The fermentation of sugar by cell-free yeast extracts was demonstrated more than a century ago by E. Buchner (Nobel Prize 1907). Buchner’s observations put an end to previous animistic theories regarding cellular life. It became clear that metabolism and all cellular functions should be accessible to explication in chemical terms. Equally important for an understanding of living systems was the concept, explained in physical terms, that all living things could be cons- ered as energy converters [E. Schrödinger (Nobel Prize 1933)] which generate complexity at the expense of an increase in entropy in their environment. Bioenergetics was established as an essential branch of the biochemical sciences by the investigations into the chemistry of photosynthesis in i- lated plant organelles [O. Warburg (Nobel Prize 1931)] and by the discovery that mitochondria were the morphological equivalent that catalyzed cellular respiration. The ?eld of bioenergetics also encompasses a large variety of ad- tional processes such as the molecular mechanisms of muscle contraction, the structure and driving mechanisms of microbial ?agellar motors, the energetics of solute transport, the extrusion of macromolecules across membranes, the transformation of quanta of light into visual information and the maintenance of complex synaptic communications. There are many other examples which, in most cases, may perform secondary energy transformations, utilizing - ergy stored either in the cellular ATP pool or in electrochemical membrane potentials.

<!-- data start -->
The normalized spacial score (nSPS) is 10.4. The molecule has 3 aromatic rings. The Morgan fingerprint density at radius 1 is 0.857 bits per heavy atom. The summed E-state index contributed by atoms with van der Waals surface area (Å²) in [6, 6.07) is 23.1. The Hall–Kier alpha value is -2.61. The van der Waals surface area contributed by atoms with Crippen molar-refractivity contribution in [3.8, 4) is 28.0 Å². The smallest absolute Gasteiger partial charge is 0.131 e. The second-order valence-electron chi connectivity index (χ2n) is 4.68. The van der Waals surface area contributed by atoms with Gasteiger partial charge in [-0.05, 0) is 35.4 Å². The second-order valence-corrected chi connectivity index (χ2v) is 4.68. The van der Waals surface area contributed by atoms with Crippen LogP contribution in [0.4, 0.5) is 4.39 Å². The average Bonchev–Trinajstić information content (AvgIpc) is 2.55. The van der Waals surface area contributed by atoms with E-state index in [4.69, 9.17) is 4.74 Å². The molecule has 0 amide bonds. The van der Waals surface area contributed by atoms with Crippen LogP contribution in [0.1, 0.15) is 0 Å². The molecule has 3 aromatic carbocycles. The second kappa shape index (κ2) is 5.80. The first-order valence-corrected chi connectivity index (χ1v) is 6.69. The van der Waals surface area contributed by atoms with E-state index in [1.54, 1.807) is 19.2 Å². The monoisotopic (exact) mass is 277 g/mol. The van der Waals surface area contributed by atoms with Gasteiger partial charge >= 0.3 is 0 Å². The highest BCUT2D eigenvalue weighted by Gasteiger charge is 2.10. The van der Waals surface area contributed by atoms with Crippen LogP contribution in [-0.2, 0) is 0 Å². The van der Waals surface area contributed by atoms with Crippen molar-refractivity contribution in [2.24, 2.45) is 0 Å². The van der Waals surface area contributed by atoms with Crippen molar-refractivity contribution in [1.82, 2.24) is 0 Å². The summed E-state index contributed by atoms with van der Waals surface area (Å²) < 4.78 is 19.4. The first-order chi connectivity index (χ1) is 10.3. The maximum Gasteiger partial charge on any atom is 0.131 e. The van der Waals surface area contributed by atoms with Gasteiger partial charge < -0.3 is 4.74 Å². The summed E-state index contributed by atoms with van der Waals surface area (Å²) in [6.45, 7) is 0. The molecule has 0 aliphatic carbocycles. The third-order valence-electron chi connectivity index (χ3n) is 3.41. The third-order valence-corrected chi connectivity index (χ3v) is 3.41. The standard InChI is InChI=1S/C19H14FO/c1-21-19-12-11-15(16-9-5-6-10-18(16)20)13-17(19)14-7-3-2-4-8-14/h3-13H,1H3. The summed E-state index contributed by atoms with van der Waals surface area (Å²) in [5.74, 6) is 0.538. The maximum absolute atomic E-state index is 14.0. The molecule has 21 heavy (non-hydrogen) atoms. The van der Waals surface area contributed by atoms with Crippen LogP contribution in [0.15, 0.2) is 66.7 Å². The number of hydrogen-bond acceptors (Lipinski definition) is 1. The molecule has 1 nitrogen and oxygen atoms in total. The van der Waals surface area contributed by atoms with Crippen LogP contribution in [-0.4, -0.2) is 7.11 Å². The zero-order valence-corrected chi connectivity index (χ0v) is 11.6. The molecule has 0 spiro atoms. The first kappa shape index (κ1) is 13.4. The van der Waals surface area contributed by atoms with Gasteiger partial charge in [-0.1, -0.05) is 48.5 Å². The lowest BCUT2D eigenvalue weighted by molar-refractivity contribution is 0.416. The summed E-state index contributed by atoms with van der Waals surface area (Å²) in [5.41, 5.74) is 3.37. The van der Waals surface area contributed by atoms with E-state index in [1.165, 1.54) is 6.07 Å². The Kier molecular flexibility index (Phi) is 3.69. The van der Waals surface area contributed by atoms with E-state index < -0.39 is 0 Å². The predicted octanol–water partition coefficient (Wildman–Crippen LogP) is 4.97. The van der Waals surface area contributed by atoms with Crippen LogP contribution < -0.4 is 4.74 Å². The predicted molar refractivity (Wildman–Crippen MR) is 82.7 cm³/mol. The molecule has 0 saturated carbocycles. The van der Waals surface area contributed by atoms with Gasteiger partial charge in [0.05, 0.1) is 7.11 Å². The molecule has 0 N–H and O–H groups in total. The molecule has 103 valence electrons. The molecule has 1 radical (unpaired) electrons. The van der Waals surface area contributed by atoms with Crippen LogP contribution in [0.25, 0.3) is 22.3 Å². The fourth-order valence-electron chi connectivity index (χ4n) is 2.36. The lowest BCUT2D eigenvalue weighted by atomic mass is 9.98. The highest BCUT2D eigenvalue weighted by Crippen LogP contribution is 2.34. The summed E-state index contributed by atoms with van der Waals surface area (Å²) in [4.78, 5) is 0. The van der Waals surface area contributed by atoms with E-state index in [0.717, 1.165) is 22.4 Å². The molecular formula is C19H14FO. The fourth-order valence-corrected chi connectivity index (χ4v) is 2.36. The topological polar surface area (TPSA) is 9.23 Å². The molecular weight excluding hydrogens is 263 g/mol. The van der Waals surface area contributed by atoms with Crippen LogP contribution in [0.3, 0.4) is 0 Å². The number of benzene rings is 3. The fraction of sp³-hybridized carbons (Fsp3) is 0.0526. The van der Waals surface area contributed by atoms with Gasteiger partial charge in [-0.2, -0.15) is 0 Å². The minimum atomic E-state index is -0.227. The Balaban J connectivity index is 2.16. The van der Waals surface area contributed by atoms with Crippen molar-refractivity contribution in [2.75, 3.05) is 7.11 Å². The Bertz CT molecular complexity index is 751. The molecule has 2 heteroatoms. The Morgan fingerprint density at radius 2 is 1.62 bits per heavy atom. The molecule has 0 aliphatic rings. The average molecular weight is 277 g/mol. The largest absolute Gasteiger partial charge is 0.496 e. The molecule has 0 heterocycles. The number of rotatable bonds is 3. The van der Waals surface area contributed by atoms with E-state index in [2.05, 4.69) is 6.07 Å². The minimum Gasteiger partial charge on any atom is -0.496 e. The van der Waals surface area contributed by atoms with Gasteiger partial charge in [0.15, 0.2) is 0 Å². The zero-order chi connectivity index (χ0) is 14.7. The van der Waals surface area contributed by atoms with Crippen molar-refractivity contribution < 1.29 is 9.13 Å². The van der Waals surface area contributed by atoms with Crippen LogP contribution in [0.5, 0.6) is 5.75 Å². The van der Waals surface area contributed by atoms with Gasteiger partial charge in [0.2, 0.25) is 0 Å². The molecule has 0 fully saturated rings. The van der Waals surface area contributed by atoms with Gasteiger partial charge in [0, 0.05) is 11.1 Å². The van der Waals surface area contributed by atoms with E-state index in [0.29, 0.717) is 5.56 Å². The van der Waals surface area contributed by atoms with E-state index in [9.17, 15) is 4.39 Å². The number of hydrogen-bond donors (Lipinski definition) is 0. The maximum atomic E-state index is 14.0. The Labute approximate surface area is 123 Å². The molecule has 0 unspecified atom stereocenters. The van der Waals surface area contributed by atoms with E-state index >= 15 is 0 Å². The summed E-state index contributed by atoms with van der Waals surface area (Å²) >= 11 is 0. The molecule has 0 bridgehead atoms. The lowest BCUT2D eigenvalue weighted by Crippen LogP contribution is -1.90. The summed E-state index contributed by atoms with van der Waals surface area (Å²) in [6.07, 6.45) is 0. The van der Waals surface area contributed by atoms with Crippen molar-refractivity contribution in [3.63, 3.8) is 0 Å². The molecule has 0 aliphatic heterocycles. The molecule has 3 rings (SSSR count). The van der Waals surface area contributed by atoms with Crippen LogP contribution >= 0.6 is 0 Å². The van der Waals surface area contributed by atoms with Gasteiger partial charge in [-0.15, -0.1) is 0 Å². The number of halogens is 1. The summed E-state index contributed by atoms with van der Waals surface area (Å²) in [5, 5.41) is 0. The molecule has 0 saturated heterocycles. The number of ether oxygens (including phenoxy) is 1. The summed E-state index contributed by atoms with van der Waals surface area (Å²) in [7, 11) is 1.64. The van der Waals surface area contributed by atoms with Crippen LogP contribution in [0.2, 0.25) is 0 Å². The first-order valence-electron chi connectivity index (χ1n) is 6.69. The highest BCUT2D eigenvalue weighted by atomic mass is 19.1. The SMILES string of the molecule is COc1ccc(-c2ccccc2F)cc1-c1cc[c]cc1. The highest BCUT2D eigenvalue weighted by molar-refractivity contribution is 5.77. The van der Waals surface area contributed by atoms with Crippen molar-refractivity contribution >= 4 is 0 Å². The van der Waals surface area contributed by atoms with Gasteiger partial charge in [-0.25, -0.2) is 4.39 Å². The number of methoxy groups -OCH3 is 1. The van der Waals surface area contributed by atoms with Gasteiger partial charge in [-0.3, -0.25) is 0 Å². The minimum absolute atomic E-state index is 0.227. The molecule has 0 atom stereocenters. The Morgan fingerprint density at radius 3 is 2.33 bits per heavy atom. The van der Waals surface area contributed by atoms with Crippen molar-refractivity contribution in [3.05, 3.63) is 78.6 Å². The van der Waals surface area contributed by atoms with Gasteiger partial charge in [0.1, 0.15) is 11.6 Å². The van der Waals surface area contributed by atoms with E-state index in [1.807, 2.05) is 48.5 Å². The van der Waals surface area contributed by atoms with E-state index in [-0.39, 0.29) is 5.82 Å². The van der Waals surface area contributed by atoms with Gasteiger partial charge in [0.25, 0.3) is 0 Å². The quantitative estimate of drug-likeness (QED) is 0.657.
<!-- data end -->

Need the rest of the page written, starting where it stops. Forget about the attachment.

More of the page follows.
Anwers fundamental questions in bioenergetic research
Rich on examples
Suitable for specialists as well as novices in the field
The present book addresses fundamental questions of biological energy transformation and conservation, with a focus on those processes which can now be understood on a structural basis.
Current knowledge of selected examples of the biological energy conservation machinery such as cellular oxygen respiration, light-driven energy converters, and fermentation is reviewed. The machinery is highly variable, particularly that within microorganisms, but all of these devices universally rely on one unique underlying physico-chemical principle.
The book is a rich source for specialists interested in recent developments in bioenergetics research and novices in the field alike.
Diversity of the Heme–Copper Superfamily in Archaea: Insights from Genomics and Structural Modeling.- Structure of Photosystems I and II.- Microbial Rhodopsins: Scaffolds for Ion Pumps, Channels, and Sensors.- Life Close to the Thermodynamic Limit: How Methanogenic Archaea Conserve Energy.- ATP Synthesis by Decarboxylation Phosphorylation.- The Three Families of Respiratory NADH Dehydrogenases.- Hydrogenases and H+-Reduction in Primary Energy Conservation.- A Structural Perspective on Mechanism and Function of the Cytochrome bc 1 Complex.- Regulatory Mechanisms of Proton-Translocating FOF1-ATP Synthase.